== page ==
The documentary ‘Butterfly Girl’ (2014) tells the story of Abigail Evans, a 18 year old from Texas with a rare skin disorder, epidermolysis bullosa. Abbie spends her life having to be cautious and having to endure painful medical procedures. She works at her father’s honky tonk concerts selling concert t-shirts. She might be struggling, yet she remains strong and seeks more. Abbie makes the most out of her life, and explores her world – photographing California cliffs, eating out in a diner, having a great time at bars in Austin where her father plays – with an inspiring passion and enthusiasm. The documentary portrays the mixed emotions of desire for more as well as fears, fears also from Abbie’s parents, who want to protect her, but also let her live free.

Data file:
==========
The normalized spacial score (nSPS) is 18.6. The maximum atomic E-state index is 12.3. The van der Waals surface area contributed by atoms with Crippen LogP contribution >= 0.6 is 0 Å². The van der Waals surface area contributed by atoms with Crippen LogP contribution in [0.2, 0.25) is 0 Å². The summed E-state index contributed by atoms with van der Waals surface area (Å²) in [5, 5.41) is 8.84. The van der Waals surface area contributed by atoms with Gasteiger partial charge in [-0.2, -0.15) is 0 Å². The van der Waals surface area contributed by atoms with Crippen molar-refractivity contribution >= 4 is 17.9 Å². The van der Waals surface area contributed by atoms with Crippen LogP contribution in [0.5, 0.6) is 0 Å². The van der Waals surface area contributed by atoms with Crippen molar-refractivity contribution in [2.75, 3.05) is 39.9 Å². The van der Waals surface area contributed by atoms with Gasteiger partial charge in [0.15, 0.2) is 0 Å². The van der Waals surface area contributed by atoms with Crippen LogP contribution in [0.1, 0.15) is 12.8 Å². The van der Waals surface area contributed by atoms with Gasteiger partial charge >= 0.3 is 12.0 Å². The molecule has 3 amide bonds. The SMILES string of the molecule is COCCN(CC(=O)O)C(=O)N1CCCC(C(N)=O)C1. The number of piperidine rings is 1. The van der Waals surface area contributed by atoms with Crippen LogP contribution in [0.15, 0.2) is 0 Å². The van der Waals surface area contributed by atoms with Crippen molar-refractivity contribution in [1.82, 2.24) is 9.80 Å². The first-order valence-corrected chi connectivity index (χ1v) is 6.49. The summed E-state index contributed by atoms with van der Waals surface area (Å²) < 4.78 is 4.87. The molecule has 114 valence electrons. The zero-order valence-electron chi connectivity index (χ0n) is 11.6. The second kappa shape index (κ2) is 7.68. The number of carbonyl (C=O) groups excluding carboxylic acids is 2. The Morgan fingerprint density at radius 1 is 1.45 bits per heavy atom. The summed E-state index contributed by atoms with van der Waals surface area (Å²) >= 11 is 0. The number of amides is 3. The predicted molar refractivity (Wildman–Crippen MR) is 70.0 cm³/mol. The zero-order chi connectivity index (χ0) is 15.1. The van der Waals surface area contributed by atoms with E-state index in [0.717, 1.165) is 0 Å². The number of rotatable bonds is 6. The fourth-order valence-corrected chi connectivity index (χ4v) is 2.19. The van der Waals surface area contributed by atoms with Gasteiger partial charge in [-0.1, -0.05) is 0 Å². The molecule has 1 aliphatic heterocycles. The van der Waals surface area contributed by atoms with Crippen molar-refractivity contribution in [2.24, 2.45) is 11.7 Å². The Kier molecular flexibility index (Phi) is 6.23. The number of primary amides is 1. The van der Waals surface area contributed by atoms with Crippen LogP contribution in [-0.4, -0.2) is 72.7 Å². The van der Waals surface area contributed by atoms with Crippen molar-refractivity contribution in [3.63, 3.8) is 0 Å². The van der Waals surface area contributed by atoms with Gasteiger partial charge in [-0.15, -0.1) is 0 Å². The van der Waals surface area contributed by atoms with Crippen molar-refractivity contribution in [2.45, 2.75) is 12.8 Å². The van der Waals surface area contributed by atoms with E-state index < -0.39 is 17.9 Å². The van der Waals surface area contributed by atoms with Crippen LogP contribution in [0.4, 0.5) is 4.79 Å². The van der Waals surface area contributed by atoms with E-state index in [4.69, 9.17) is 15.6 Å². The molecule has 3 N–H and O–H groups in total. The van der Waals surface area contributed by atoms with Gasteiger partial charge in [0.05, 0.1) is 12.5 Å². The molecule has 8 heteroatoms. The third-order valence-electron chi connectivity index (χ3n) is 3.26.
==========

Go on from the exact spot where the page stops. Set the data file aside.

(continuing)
Epidermolysis bullosa “is a very rare and painful genetic connective tissue disorder that affects 1 child out of every 20,000 live births in the United States (that means about 200 children a year are born with EB). Because their skin is so fragile, they are often known as ‘Butterfly Children.’ EB afflicts both genders and all racial and ethnic backgrounds equally. EB is actually a group of disorders that share a prominent manifestation of extremely fragile skin that blisters and tears from friction or trauma. Internal organs and bodily systems can also be seriously affected by EB. The list of secondary complications can be long and may require multiple interventions from a range of medical specialists. More severe forms of EB result in disfigurement, disability, and early death, usually before the age of 30. In fact, some forms of EB are lethal in the first few months of life. As of today, there is no cure or treatment. Daily wound care, pain management, and protective bandaging are the only options available.” Source: http://debra.org/whatiseb
Check out the documentary’s site: https://butterflygirlmovie.com